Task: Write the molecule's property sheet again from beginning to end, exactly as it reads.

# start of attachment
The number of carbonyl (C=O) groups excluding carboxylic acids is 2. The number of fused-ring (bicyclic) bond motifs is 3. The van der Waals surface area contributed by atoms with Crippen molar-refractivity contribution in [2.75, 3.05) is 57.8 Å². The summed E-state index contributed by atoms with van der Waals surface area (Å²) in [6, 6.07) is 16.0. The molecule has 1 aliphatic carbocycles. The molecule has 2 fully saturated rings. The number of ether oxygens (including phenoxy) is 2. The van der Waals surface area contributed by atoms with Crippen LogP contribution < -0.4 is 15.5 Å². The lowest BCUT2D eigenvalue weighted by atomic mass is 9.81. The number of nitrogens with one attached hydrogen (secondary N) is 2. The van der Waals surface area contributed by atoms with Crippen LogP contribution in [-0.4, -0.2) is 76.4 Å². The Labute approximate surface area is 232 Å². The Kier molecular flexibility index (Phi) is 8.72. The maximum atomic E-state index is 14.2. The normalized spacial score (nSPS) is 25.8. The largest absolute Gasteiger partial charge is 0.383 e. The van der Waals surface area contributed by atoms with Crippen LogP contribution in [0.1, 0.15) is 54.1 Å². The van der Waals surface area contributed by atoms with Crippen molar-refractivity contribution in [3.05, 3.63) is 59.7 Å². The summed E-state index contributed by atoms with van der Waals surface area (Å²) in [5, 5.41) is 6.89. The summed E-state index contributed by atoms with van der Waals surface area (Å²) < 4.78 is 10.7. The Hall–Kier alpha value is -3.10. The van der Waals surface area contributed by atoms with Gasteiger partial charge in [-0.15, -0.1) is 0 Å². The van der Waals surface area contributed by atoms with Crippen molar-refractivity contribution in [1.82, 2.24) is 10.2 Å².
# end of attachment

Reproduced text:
The number of carbonyl (C=O) groups excluding carboxylic acids is 2. The number of fused-ring (bicyclic) bond motifs is 3. The van der Waals surface area contributed by atoms with Crippen molar-refractivity contribution in [2.75, 3.05) is 57.8 Å². The summed E-state index contributed by atoms with van der Waals surface area (Å²) in [6, 6.07) is 16.0. The molecule has 1 aliphatic carbocycles. The molecule has 2 fully saturated rings. The number of ether oxygens (including phenoxy) is 2. The van der Waals surface area contributed by atoms with Crippen LogP contribution < -0.4 is 15.5 Å². The lowest BCUT2D eigenvalue weighted by atomic mass is 9.81. The number of nitrogens with one attached hydrogen (secondary N) is 2. The van der Waals surface area contributed by atoms with Crippen LogP contribution in [-0.4, -0.2) is 76.4 Å². The Labute approximate surface area is 232 Å². The Kier molecular flexibility index (Phi) is 8.72. The maximum atomic E-state index is 14.2. The normalized spacial score (nSPS) is 25.8. The largest absolute Gasteiger partial charge is 0.383 e. The van der Waals surface area contributed by atoms with Crippen LogP contribution in [0.1, 0.15) is 54.1 Å². The van der Waals surface area contributed by atoms with Crippen molar-refractivity contribution in [3.05, 3.63) is 59.7 Å². The summed E-state index contributed by atoms with van der Waals surface area (Å²) in [5, 5.41) is 6.89. The summed E-state index contributed by atoms with van der Waals surface area (Å²) < 4.78 is 10.7. The Hall–Kier alpha value is -3.10. The van der Waals surface area contributed by atoms with Gasteiger partial charge in [-0.15, -0.1) is 0 Å². The van der Waals surface area contributed by atoms with Crippen molar-refractivity contribution in [1.82, 2.24) is 10.2 Å².